Seeing Green in the Greensync sale

Last week we saw a continuation of the heavy mergers and acquisitions activity occurring within the energy industry, with the announcement that Intellihub (a smart metering company) purchased Greensync (a cloud-based DER management tool) for an undisclosed amount. Today we explore what these companies do, their history and related metering news.

Who they are and what they do

Intellihub is what is known as a metering services company. It sells, owns and operates smart meters in Australia and New Zealand. Some of its services include providing visibility of different types of loads/devices, monitoring of these assets and analytics to a variety of customers, including residential, commercial and utilities.

In 2021 a 50 per cent stake in the business was the focus of an intense bidding war which ultimately saw Canada’s Brookfield pay $1 billion for it, valuing the equity at $2 billion. The enterprise value is expected to be far greater at more than$3 billion.

Greensync is an energy tech company founded in 2010 by Dr Phil Blythe who currently serves as a non-executive director and policy adviser at the Energy security Board (ESB) leading its Distributed Energy Resources (DER) Integration work. The deX (decentralized energy exchange) software was originally born out of an ARENA A-Lab session looking at how large fleets of DER could be orchestrated. It garnered significant financial support from ARENA ($8.31m), the CEFC ($7.4m) and others to develop what is arguably its most valuable asset.

DeX is commonly used in the provision of the emergency backstop mechanism for solar inverters during minimum demand events[1] in Western Australia and South Australia. Due to this policy shift, many solar inverter OEMs (Original Equipment Manufacturers) without internal capabilities have been partnering with Greensync to help their products stay compliant.

Thoughts on the sale

Details are sparse on the exact terms and numbers of the acquisition however ARENA’s website states that the project cost to develop the deX tool was valued at $17.27m[2]. While this may not consider the value of other parts and services of Greensync as a whole, it does give us a ballpark if we assume the deX software and related intellectual property represented a significant part of Greensync’s enterprise value.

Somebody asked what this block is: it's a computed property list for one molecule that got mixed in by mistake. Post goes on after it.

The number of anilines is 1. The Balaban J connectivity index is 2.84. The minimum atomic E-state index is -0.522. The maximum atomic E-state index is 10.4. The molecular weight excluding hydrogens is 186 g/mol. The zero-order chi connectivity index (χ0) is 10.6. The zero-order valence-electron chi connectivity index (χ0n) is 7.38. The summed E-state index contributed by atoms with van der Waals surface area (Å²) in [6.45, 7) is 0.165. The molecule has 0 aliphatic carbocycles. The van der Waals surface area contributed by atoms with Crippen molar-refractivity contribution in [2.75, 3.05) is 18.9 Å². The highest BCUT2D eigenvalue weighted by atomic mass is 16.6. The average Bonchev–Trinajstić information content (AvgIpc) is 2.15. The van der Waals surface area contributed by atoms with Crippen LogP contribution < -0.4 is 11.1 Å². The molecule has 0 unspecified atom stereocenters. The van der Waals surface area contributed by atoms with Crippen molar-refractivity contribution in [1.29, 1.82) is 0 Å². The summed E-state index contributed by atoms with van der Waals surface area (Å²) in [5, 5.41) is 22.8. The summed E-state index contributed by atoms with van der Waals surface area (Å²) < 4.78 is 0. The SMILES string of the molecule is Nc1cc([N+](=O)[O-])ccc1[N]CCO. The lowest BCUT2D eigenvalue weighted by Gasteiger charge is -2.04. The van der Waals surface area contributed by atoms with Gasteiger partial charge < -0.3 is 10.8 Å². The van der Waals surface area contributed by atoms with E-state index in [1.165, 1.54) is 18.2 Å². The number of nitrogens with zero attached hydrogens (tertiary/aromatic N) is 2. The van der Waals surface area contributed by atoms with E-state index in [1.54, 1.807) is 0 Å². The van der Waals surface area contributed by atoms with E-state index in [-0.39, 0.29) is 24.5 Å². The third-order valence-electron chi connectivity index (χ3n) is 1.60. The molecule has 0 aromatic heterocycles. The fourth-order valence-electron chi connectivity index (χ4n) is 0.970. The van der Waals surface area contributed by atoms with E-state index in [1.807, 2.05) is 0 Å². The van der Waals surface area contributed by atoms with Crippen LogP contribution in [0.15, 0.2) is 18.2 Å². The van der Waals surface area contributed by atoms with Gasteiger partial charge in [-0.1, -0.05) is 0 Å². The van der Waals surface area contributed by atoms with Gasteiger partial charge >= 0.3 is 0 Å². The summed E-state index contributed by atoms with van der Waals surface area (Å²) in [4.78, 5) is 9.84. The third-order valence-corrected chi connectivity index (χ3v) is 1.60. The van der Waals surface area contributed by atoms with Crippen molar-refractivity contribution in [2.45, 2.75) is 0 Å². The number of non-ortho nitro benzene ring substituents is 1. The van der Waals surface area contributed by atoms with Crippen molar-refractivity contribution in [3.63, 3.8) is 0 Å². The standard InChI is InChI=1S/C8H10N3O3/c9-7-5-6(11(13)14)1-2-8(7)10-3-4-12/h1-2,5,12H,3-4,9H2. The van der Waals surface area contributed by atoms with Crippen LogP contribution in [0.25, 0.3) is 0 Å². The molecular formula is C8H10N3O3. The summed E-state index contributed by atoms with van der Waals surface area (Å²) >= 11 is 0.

It is also difficult to unpick how much of the CEFC’s investment ($7.4m across two capital raisings[3]) might or might not be included in the development of the deX platform, not to mention other private investment which isn’t a matter of public record.

We turn then to why Intellihub would want to buy Greensync.

On one hand Intellihub is in the business of providing data from devices and loads but had (up till now) limited internal capability (as far as we knew) to coordinate or control them as a fleet. On the other hand, Greensync’s deX platform is designed to control and coordinate large numbers of disparate DER devices and loads but does not enable access to the data. In combination the high-level motivations of the deal start to make sense.

Greensync’s role in the delivery of the WA and SA emergency backstop mechanisms probably doesn’t hurt either as its existing partnerships with inverter OEMs (quoted at ~95% of market share) start to create beneficial network effects for the business (and its new owners), especially as the energy market as a whole evolves to new services and products.

What else is happening in the industry

On a related note, I would be remiss if I didn’t also mention the work that the Australian Energy Market Commission (AEMC) is doing to review the regulated framework for metering services[4].  This includes reviewing the outcomes of the 2017 Power of Choice reforms. To date, it notes there has a been a much lower than expected uptake of smart metering since those reforms were implemented and has been exploring the key issues and challenges that must be overcome to achieve a higher uptake outside of Victoria.

To conclude, it is clear the recent Greensync acquisition is just the tip of the iceberg as the energy transition continues to draw strong interest and activity from across the spectrum of institutional investors, new tech startups and incumbents.